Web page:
There are two UK polls out today showing that the Tory lead over Labour has been cut – YouGov and IpsosMori. I would love to do some analysis of the Green vote from this, but national polls are fairly irrelevant for us – what happens in about 10 constituencies is what makes the difference. You can get the UK Polling Report coverage here.

The YouGov data isn’t out yet, but you can download the data from Mori. This shows another interesting trend I’ve been trying to keep an eye on for a while – how my age group is voting, and also leads me to ask the question in the title. In most age groups, Labour and the Tories are roughly equal. In the broad category of 18 – 34, Labour lead, 37% to 30%. For those who are 35-54, the Tories are on 36%, Labour on 35%: well within the margin of error. And among those who are 55 and over, the Tories are ahead by 46% to 29% – giving them their overall lead.

So far, so normal. Older people tend to be wealthier, and tend to be more socially conservative. They are more likely to vote Conservative. But Mori also give data in narrower age brackets. If we drill down a little further, the trend is mostly the same, but we find two differences I’ll look at.

At the top end, we see that, in fact, the lead among older people is only really pensioners: among the 55-64 year olds, the two parties are notionally tied (Labour, 37%, Tories 36%). The biggest Tory lead is the 75+ group – (53%-20%). This does lead to a slightly morbid conclusion: Tories are leading partly because rich people live longer. For example, professional class males can expect to live to 80, unskilled male workers to 72.7, according to ONS data released in 2007 (pdf). Labour lead the Tories among the ‘DE’ social class by 36-33%, and are only 2 points behind in the C2 grouping. But, on average, these people are not alive to be around in the 75+ category. Their Tory voting bosses are. Of course, this does not explain the whole trend, but it’s a scary thought.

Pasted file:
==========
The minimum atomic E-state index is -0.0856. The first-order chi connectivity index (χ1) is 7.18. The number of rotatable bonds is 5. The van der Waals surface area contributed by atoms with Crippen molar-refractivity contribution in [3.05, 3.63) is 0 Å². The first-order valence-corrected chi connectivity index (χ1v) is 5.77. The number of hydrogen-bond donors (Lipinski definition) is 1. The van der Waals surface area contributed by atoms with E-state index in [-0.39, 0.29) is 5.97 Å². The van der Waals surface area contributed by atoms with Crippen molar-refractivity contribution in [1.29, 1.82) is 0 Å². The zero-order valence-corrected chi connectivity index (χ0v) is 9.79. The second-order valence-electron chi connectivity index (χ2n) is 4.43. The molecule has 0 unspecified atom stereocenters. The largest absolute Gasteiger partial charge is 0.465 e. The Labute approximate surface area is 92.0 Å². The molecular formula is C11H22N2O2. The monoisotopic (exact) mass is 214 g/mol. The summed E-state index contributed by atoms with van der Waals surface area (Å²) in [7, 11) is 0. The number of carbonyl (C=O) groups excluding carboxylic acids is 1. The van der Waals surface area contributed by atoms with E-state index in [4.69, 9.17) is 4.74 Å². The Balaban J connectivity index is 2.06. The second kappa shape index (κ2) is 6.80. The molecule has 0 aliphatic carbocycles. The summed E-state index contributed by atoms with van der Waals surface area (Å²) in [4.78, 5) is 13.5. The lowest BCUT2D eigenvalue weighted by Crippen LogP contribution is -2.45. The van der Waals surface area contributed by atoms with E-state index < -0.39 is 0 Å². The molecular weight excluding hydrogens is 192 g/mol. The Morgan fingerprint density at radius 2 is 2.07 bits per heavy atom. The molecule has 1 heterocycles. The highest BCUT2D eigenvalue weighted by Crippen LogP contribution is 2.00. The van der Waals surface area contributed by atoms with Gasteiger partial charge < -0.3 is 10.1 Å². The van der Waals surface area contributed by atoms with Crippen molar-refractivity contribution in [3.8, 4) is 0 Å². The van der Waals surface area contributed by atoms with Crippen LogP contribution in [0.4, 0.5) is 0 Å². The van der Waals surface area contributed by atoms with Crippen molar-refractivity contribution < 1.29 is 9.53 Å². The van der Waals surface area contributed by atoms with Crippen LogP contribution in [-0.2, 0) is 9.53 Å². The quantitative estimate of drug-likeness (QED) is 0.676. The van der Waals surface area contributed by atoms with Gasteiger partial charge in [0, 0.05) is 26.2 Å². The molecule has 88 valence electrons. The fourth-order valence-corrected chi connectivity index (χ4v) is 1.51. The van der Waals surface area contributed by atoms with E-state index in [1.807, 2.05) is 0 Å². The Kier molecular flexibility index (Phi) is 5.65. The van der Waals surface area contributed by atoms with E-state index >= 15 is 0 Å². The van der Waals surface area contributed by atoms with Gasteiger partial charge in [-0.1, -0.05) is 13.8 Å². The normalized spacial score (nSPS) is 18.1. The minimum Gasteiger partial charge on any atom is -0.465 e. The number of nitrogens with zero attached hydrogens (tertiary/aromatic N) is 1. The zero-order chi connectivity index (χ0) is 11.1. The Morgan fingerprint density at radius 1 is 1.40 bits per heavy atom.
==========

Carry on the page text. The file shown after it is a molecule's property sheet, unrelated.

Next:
The other worrying trend is the age bracket I (still, just) fall into. Tories are winning among 18-24 year olds. Although he, overwhelmingly, doesn’t get the votes of the 25-35 year olds, (Lab, 42%, Con, 25%), newer voters are stumping for Cameron by 38% to 30%. Interestingly, Lib Dems are also failing to storm ahead among my peers, with 16% of a vote they like to pretend they do well in.

There is one obvious reason for Tory success here. I’m at the top of this age bracket, and I wasn’t yet 13 in 1997. My generation don’t remember the last Tory government. I have been told by some school leavers, for example, that they are voting Tory because they are good on the environment(!!!).

But it also shows discontent with Labour. Students starting this year can expect to graduate with £23,000 of debt. Many felt victimised by the ‘respect agenda’ & ASBOs. While Labour has funded a massive increase in university education, people don’t see this. They see how much it has cost them. These, and many more, material concerns combine with the loss of the values war. We don’t remember the homophobia & downright racism of the Tories of old (and I might argue, some still today). But I left school with Rageh Omaar’s reports from shocked & awed Baghdad emblazoned in my mind. The war on terror was never the fight our generation would have chosen. And this May, millions of young people will choose to cast their vote for something – anything – that is different from a government which has saddled us with debts we can’t pay and wars we didn’t want.

Adam Ramsay

About Adam Ramsay

Adam is Co-Editor of Open Democracy UK and a green activist based in Edinburgh. He co-founded Bright Green in 2010.